How Should an Only Child Care for Her Aging Parents?

by Leigh Anderson
Originally Published: 

My mother recently spent three weeks in a “rehabilitation” facility in Florida after an injury. The building was long and low, the kind of concrete-block construction associated with barracks. Her Alzheimer’s-afflicted roommate moaned constantly. My mother, unable to get anyone’s attention for bathroom help or a glass of water, would sometimes use her cellphone to call the front desk, or just give up and wait until my dad or I arrived to help.

Twice while I was there the nurse brought pain meds in exactly half the prescribed quantity, which makes me wonder what sort of side business the staff was running in prescription painkillers. It was a miserable experience, and my mother has requested to be pushed off a cliff before returning to such a place.

But that leaves me, an only child, as the cliff-pusher-offer. This is a role I am unwilling to take on. She and my dad are managing OK now, but their health is a constant worry. And I live eight hours away, don’t own a car, and am the primary caregiver for two small children. Every day I think, what are we going to do when they need more care?

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This is the premise of Ai-jen Poo’s new book, The Age of Dignity: Preparing for the Elder Boom in a Changing America. Poo, the director of the Domestic Workers Alliance, which organizes and lobbies for the rights of domestic workers, has written a heartfelt call to arms for the country to address its looming eldercare crisis. My parents are the leading edge of the baby boom; one-sixth of our population will reach the age of 65 by 2020. In the next 20 years, the number of Americans aged 65 and older will increase from 40 million to 70 million. Who’s going to help them with chores and cooking, and then bathing and dressing and driving, and then, when the time comes, skilled nursing?

The answer used to be, of course, women. But women are in the workforce now, and the kind of daily attention that frail elders need isn’t possible with only 24 hours in the day. I have a friend, also with small kids, who works all week and then drives to her elderly mother’s house, two hours away, on the weekends to clean, stock the freezer with microwavable meals, and help her mother bathe. My friend recently took the knobs off the stove after her mother set a dishtowel on fire. “She’s not ready for a nursing home, certainly,” my friend said. “But she really shouldn’t be living alone, either.” My friend is stretched to the brink—her marriage is strained, her finances are suffering and she gets no weekend time with her own kids. They can’t afford a paid aide and there’s no insurance provision for helping elders who need just a little bit of daily help.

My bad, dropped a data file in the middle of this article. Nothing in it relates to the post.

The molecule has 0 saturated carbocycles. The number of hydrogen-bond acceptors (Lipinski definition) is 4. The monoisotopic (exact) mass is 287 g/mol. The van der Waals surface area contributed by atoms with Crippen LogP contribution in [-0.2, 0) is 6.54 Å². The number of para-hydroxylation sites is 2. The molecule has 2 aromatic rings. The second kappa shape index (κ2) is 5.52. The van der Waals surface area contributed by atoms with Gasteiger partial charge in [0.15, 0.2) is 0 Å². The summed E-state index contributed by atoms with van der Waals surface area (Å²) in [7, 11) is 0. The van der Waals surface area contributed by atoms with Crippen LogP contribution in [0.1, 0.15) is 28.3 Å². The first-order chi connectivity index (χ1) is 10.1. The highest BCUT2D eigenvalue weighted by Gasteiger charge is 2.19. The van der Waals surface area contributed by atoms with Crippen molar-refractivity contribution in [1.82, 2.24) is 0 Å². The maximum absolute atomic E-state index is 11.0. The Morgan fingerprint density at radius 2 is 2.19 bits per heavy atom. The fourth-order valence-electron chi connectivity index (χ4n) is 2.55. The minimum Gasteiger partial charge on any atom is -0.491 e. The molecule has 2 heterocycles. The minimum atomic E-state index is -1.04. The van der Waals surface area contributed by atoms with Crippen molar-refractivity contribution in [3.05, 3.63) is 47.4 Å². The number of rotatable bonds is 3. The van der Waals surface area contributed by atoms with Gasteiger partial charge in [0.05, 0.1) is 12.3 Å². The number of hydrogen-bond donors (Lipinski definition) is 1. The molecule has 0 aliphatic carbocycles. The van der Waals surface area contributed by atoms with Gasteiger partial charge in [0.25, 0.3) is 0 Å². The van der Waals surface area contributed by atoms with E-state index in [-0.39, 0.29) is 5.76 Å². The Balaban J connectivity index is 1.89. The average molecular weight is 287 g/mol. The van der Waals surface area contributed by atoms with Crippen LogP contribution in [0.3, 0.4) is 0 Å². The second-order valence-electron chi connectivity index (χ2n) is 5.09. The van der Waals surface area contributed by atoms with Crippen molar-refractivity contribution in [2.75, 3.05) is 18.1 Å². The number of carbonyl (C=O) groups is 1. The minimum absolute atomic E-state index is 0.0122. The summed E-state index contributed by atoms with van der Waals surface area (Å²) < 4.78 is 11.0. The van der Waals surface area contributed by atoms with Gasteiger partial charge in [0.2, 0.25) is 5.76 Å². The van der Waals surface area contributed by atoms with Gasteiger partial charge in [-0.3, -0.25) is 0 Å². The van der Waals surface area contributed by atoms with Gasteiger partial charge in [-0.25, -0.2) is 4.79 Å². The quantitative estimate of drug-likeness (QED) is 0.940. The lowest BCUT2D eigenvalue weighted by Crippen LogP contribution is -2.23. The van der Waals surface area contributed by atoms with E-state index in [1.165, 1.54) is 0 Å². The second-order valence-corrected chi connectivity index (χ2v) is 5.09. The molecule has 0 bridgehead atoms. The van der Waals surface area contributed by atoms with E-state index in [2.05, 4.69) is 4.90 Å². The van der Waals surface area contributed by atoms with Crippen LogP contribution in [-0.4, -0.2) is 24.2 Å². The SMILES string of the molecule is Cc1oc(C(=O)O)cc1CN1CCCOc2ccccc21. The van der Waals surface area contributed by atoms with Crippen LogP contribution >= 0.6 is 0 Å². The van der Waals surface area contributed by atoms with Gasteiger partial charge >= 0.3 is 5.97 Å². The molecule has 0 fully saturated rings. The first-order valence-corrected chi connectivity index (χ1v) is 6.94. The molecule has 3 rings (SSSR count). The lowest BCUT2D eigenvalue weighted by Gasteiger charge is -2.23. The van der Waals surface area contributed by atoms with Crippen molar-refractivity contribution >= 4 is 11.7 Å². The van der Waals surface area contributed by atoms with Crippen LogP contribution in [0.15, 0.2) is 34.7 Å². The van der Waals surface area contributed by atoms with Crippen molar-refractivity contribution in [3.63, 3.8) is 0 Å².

I was expecting The Age of Dignity to call attention to this problem without offering concrete solutions. After all, I know that the population is aging, domestic workers are criminally underpaid, and that this is an ongoing nightmarish strain for grown children looking after elderly parents. (Everyone who has a parent or is a care worker knows this.) But the question is what to do about it.

To my surprise, Poo offers many workable solutions to a seemingly intractable problem, some small, like “time banks” in which one can log hours caring for a local elder that can be redeemed across the country for one’s own parent. But the most sweeping solution—and the likeliest to effect the biggest change—would be a major public-works initiative, akin to federal backing of the railroads, the interstate highway system, the Rural Electrification Administration, or more recently, the Defense Department’s investment in the Internet. Poo says, “These big ideas, and the momentum behind them, not only transformed our lives but also transformed our economy. In fact, in many cases, these investments were our economy, and most certainly saved our economy.”

The most sweeping solution—and the likeliest to effect the biggest change—would be a major public-works initiative, akin to federal backing of the railroads, the interstate highway system, or more recently, the Defense Department’s investment in the Internet.

“But those investments actually produced something!” I can hear critics saying. Poo makes the persuasive argument that appropriate caregiving is both cost-saving (in-home care is cheaper than nursing homes) and revenue-generating (public-works initiatives create jobs, and paying care workers fairly circulates more money back into the economy), two things both sides of the political aisle can get on board with.

I don’t know anyone who isn’t fearful about their parents’ care—and their own care!—in old age, for good reason: You would have to be very wealthy to guarantee yourself the kind of sensitive, community-based, stepped-up assistance that every citizen in, for example, Germany or Japan, takes for granted. The rest of us are stuck with hoping we never need a minute’s help, or hoping to be tossed off a cliff.

The sticking point, as always with issues that involve care work—unseen work done primarily by women and disproportionally by immigrants and women of color—is getting the white guys who represent us to do something. Poo notes that political will is like getting couples up on the dance floor—the first couple has to make the first brave move, a few more take the plunge, and pretty soon you have a pretty good dance going on. Getting older is a blessing, she says. It shouldn’t be a source of fear.

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